Dona Rudderow Sturn, LFL Chair, was inspired to bring the LFLs to Annapolis and said, “We are committed to bringing the joy and power of reading directly into our communities.” Over time, the LFL Committee will provide Rotary with useful reports on the usage of the LFLs in Annapolis.

Residents discovering the new LFLs are enthusiastic. A young reader, encouraged to keep his book, told his mother, “I can really keep this!” His mother was glad, saying, “Thank you, thank you so much.” Another reader asked, “Can you bring some more Star Wars, and can I take books for my grandmother at home?” With this start, the LFL project is on track to be a success for young and older readers alike.

Phase Two of the LFL project intends to bring books inside community centers, and Phase Three contemplates a County component. For more information, to see the location of the LFLs, and to learn who each library is dedicated to, see www.annapolisrotary.org/little-free-library.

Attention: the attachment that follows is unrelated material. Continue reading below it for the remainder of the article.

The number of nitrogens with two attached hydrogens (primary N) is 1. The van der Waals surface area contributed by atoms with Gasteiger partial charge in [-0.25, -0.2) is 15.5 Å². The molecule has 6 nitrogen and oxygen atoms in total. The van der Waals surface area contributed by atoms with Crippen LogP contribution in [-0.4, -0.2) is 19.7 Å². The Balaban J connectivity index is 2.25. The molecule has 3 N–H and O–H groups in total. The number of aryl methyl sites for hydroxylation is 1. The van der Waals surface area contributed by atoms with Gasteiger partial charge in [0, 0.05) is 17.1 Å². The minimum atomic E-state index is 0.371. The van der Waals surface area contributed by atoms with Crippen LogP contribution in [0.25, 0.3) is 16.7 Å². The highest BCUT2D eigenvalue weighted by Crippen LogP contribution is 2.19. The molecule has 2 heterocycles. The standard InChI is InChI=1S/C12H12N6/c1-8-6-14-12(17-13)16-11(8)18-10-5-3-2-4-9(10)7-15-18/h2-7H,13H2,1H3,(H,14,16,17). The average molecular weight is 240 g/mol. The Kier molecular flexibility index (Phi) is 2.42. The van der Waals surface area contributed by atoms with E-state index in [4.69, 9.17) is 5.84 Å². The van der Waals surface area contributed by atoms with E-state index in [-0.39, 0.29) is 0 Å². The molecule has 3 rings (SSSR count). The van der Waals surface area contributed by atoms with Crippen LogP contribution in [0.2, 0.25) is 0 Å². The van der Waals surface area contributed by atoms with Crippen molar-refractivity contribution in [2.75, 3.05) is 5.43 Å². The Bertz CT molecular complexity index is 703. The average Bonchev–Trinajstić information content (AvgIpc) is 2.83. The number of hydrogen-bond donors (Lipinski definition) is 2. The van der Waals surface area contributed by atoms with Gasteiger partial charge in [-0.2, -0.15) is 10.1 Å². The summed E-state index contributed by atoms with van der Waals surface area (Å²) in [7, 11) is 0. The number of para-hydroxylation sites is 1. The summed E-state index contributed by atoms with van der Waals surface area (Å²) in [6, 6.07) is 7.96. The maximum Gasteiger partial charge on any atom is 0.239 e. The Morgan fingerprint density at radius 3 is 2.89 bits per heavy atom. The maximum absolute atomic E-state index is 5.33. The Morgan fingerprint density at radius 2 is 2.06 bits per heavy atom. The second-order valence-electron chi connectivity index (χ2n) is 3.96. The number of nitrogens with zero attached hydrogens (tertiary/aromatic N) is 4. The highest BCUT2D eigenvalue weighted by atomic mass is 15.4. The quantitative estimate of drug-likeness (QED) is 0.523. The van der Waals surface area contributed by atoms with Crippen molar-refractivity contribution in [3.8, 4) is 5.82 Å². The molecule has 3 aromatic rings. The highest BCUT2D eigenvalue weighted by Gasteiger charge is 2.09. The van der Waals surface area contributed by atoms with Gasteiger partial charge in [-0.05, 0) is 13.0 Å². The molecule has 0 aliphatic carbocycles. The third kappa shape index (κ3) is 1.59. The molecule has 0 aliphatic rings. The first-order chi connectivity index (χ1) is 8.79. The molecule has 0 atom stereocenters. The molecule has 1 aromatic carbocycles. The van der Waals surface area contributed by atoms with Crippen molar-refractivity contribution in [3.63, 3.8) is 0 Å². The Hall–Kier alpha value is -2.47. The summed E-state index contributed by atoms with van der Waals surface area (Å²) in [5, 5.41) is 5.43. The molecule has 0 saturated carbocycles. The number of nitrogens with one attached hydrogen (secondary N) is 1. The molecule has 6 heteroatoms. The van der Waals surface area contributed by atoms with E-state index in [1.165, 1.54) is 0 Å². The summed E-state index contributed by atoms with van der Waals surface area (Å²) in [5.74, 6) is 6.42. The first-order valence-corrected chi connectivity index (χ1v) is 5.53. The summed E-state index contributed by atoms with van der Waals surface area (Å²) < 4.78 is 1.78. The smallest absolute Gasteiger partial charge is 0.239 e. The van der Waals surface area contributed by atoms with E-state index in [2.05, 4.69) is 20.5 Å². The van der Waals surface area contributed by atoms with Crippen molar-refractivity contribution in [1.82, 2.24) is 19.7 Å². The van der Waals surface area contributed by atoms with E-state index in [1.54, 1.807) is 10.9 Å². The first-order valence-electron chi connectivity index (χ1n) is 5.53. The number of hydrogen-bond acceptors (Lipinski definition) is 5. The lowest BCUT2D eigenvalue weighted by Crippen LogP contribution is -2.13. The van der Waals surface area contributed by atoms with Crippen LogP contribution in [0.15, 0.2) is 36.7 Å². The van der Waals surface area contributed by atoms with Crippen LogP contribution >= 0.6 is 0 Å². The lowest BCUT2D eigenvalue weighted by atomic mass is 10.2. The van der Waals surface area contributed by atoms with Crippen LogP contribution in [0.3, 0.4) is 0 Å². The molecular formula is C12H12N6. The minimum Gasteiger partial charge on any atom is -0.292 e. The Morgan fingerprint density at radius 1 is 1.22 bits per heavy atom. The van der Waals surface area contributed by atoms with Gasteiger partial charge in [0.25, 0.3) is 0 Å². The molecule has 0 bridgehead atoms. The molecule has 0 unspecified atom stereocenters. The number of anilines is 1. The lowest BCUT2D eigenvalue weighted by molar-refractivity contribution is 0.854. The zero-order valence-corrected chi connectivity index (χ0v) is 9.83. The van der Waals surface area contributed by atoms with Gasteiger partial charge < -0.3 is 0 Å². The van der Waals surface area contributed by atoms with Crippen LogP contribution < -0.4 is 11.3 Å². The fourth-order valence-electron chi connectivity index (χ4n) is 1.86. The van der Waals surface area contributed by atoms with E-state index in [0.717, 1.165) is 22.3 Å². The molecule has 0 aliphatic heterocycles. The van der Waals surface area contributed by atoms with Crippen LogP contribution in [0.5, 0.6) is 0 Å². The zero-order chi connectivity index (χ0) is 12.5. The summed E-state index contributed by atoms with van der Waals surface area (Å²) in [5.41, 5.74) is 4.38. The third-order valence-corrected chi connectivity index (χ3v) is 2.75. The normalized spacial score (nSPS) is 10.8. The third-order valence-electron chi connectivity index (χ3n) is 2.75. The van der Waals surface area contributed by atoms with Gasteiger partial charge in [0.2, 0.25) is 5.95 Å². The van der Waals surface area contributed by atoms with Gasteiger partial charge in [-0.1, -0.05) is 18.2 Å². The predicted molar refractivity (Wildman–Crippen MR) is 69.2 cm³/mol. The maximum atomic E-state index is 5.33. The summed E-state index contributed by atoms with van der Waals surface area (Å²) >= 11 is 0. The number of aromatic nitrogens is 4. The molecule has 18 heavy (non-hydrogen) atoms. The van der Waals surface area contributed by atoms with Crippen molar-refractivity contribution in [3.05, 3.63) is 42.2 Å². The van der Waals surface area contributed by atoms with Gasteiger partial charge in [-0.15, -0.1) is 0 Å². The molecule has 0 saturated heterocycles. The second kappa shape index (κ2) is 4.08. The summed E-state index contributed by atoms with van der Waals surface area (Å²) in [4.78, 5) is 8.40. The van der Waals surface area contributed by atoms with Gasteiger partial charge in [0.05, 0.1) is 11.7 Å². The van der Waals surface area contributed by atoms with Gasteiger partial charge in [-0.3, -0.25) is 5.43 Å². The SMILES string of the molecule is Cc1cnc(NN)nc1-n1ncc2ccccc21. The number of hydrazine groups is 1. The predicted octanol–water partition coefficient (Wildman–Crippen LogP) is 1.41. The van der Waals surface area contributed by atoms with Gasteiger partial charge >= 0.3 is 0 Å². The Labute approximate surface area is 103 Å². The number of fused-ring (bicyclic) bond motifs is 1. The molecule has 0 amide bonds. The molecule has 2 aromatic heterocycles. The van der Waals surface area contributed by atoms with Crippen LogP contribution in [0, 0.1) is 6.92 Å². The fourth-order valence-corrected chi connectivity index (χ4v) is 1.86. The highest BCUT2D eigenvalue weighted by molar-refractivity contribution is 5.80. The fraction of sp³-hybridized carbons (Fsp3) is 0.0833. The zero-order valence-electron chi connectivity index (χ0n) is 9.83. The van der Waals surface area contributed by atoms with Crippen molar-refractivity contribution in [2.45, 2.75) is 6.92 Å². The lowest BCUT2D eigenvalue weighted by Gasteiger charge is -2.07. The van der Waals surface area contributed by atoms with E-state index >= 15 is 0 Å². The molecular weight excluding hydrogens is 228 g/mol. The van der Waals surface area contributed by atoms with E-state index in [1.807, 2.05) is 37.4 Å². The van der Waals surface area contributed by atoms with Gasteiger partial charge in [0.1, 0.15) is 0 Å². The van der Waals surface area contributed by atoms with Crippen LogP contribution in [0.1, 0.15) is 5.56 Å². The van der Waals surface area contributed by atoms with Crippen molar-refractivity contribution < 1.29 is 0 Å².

• Rotary’s Motto is “Service Above Self”     -

"Annapolis Partnership" - Capital Article Aug 2020

CAPITAL GAZETTE - 25 Aug 2020

Several Annapolis groups band together for 18 little libraries along trail to encourage more reading

By JACK HOGAN  CAPITAL GAZETTE 

AUG 25, 2020 AT 12:00 PM

Photo of the "Little Free Library" in front of the Pip Moyer Recreation Center. More "Little Free Libraries" are being placed along the WEE Trail. Recreation and Parks built the library in front of the rec center and, in partnership with the Rotary Club of Annapolis, the mayor's office and Little Free Library, will be building the new ones. (Jeffrey F. Bill)